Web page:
“Just another guy with a blog.  No big whoop.”

April 2, 2010

The term "Mormon" is back in vogue among Mormons

I have studied Mormon theology and history for nearly 25 years now (yes, I know that's an uncommon hobby for a Catholic), during which time I've seen a marked shift in the attitudes of many Mormons toward the moniker "Mormon."

While it was for many decades a generally accepted name for members of The Church of Jesus Christ of Latter-day Saints (A.K.A. the Mormon Church), I recall meeting increasing resistance to the name from members of that Church. Many times I was gently admonished by them for calling them Mormons, rather than the preferred "Latter-day Saints" or, for short, "LDS."

Well, times they are a changin'. I was fascinated to read today about how the name "Mormon" is now back in vogue, mainly because the Mormon Church's study of search-engine data shows that, by far and away, more people search for "Mormon" than for any other variant.

The Salt Lake Tribune reports:

After a decadelong moratorium, Mormon is back. The name, that is. It will be on display everywhere this weekend as thousands gather for The Church of Jesus Christ of Latter-day Saints' 180th Annual General Conference in Salt Lake City.

Where LDS leaders once were pushing members to call themselves Latter-day Saints, rather than Mormons, now the church-owned Deseret News has created the Mormon Times. "Mormon Messages" is on YouTube. The "Mormon Channel" is on the radio. And the faith's missionary Web site is mormon.org.

So what has changed for the nearly 14 million-member church? The Internet.

Last year, some 26.8. million people searched for the word "Mormon," 5.3 million hunted for "Mormons," and 1.3 million scouted for "Mormonism," noted Michael Otterson, managing director of LDS Public Affairs.

Although about 32 million searched for "LDS," church officials believe most of those were members. Few search for the official name.

"It's simply a reality that people think of Mormons, they don't think of Latter-day Saints," Otterson said Thursday. "Mormon is here to stay."

In fact, this weekend's two-day conference will be followed closely on blogs such as "Feminist Mormon Housewives," "Mormon Matters" and "Mormon Stories." (In the so-called bloggernacle, "Mormon" outpaces "LDS" in blog names by 3-to-1.)

Some wonder why the Utah-based church tried to jettison the nickname in the first place, especially after spending years and untold millions creating a "Mormon" brand. The tag line for its award-winning "Homefront" TV spots, for example, was, "Brought to you by The Church of Jesus Christ of Latter-day Saints -- the Mormons."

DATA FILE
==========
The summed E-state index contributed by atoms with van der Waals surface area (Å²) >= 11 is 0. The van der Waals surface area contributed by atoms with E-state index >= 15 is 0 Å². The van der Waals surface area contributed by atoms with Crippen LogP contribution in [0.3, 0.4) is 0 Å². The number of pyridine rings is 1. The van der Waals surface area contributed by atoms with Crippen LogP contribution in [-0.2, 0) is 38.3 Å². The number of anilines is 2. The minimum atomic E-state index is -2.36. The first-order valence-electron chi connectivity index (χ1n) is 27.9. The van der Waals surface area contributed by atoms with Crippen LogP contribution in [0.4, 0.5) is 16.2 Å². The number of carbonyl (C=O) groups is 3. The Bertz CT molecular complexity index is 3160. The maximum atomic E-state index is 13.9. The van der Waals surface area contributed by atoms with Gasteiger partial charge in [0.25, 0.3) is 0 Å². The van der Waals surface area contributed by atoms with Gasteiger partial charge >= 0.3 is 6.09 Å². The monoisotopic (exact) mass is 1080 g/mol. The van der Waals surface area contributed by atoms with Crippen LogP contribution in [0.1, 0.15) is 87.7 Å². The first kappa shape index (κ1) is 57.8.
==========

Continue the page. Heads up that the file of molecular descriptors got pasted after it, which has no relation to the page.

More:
"Branding is a very difficult, lengthy and taxing process of attempting to influence the consumer mind at a basic level," said Kenneth Foster, a marketing research expert in Salt Lake City and a Mormon. "The church can't really back away from the use of the term Mormon, given the ingrained history of the term and resources the church used to establish it. A better strategy may be to embrace and revitalize it." . . . (continue reading)


  1. I'm still trying to figure out if the article was meant as an April Fool's joke or not.

    I'd like it to be true. As a Mormon, I always thought it was a hopeless cause to get people to use our full name - just because it's too freaking long for normal use.

  2. "Mormon theology" is an oxymoron. I did a postdoc at "the Y" for two years, 81-83, and they made a point of saying they have a department of "religion" -- not theology.

    Dangerous to think about it too much, apparently.

  3. Feel free to call it what you'd like, Joe. I'll stick with "theology" because that's the most precise term to describe the study of Mormon doctrines.

  4. Joe, 1st and 2nd century Christianity didn't do formal theology either. It wasn't until after Nicea that Christian theology and apologetics really got into full swing.

    Sure, you had people like Tertullian. But he wasn't really doing theology in the modern formal sense. His writings were more apologetic in nature - solely geared toward defending Christianity from pagan assaults.

    The modern LDS Church is only around 2 centuries old as well. So if you wish to criticize the state of our own theology, keep in mind the state of Christian theology in the first 200 years of its own existence.

    All things considered, the Mormons have been making good progress and I would hold the fundamentals of our theology up against any established world religion.

  5. Not to mention that it's a lot easier to type "Mormon" into the Google search window than it is to type "The Church of Jesus Christ of Latter-day Saints"!

  6. Depends on who's defining the word martin.

  7. Glenn Beck, a Catholic. now claims to be Mormon. Patrick
    have you msde direct or indirect contact with Glenn Beck
    to bring him home. I pray that you do.